William Shulaw, D.V.M.
Randall E. James, Ph.D.
Rabies is a viral disease of the central nervous system of mammals. The infection creates a progressive inflammation of the brain. In the United States, the primary reservoir for the virus is in wildlife; domestic animals are usually exposed by contact with infected wild animals. Bats, skunks, and foxes are the usual culprits for spreading infection in Ohio. In recent years, raccoons in the eastern United States have been severely affected by the rabies virus. This epizootic (epidemic) is slowly spreading toward Ohio. Several counties in Pennsylvania and West Virginia that border Ohio have diagnosed raccoons with rabies. A cat and two raccoons with the raccoon strain of the virus were found in eastern Ohio in early 1996. Humans can contract rabies from wildlife or domestic animals.
In 1994, four of 2,855 specimens submitted to the Ohio Department of Health were diagnosed positive for rabies. In 1995, 10 bats, one horse, and one fox tested positive, and as of June 1996, one bat, two raccoons, one cat (raccoon strain) and one fox were found positive. In 1995, 20 people received post- exposure treatment after exposure to bats; two others received treatment because of exposure to the horse.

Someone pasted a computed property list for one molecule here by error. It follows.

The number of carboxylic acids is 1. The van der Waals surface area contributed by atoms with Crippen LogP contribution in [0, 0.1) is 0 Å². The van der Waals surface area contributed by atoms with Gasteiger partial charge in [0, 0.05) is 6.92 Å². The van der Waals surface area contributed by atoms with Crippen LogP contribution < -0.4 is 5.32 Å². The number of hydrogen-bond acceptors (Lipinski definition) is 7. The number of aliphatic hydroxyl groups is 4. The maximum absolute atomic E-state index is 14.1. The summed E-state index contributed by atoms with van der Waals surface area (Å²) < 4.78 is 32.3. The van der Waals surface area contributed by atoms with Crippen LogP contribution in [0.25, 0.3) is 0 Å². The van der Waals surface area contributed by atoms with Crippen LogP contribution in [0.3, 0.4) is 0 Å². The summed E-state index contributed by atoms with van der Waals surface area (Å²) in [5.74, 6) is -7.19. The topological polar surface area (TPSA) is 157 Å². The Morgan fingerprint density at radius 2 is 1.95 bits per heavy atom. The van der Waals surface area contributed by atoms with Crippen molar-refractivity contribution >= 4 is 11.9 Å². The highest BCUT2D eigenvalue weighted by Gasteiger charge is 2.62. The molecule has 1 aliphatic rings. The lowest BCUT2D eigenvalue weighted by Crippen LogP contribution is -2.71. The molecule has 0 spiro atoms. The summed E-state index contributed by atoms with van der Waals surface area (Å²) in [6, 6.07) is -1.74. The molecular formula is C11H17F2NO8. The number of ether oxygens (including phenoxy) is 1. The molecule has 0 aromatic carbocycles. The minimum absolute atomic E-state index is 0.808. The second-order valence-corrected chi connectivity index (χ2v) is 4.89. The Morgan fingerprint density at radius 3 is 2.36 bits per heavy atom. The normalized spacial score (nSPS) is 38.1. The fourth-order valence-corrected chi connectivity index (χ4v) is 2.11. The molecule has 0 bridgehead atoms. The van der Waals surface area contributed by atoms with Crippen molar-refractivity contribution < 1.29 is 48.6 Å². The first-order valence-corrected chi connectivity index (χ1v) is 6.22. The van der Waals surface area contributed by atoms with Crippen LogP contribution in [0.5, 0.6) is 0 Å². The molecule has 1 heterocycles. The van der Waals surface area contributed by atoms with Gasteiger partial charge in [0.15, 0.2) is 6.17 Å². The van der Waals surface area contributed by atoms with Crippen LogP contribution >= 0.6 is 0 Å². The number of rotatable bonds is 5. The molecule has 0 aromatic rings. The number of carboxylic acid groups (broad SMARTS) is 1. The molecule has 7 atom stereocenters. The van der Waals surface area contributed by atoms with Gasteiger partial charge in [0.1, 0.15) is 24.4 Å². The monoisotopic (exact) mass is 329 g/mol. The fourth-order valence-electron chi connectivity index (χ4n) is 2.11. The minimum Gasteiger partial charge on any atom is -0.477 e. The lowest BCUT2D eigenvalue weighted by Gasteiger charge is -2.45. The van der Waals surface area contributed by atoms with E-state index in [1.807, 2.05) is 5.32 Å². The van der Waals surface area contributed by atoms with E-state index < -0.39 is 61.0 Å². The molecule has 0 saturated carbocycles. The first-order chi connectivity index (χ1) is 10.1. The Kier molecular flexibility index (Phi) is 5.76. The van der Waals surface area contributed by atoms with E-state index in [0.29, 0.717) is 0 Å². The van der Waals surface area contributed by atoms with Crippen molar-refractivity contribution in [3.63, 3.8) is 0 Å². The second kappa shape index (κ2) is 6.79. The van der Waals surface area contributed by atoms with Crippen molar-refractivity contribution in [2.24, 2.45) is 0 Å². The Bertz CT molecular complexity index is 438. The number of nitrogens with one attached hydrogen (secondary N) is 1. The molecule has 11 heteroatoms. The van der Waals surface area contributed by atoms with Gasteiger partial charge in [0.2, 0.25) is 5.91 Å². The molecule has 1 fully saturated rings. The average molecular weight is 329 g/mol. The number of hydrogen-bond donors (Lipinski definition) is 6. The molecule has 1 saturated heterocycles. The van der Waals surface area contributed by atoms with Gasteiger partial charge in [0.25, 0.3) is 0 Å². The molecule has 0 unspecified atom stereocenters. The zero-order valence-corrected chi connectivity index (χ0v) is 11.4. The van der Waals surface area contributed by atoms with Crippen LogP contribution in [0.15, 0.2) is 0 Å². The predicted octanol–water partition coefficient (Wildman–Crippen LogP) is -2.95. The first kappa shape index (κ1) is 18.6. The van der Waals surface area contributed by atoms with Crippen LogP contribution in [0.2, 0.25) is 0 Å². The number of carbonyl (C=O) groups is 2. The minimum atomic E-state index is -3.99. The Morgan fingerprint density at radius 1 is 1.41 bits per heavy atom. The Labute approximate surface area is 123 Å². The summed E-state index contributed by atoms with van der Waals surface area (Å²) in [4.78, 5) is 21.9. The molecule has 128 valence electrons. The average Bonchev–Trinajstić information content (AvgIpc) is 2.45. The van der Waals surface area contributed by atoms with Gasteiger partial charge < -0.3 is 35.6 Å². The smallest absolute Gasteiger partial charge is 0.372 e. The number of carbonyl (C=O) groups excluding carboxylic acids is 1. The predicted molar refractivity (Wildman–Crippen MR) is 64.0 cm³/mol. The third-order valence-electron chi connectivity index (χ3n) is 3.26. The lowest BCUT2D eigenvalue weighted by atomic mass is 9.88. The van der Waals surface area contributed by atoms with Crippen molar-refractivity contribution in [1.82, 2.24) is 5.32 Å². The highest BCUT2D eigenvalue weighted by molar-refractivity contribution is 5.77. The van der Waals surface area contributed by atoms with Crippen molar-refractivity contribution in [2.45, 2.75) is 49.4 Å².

The rabies virus is spread by contact with saliva from an infected animal, usually through bites or scratches, abrasions, or open wounds in the skin. Domestic animals may become exposed during normal grazing or roaming. Occasionally, rabid wild animals will enter barns, paddocks, and lots. Livestock are often exposed when they investigate this new animal in their surroundings. Because people can be exposed to rabies by contact with wild or domestic animals, avoid "suspicious" animals.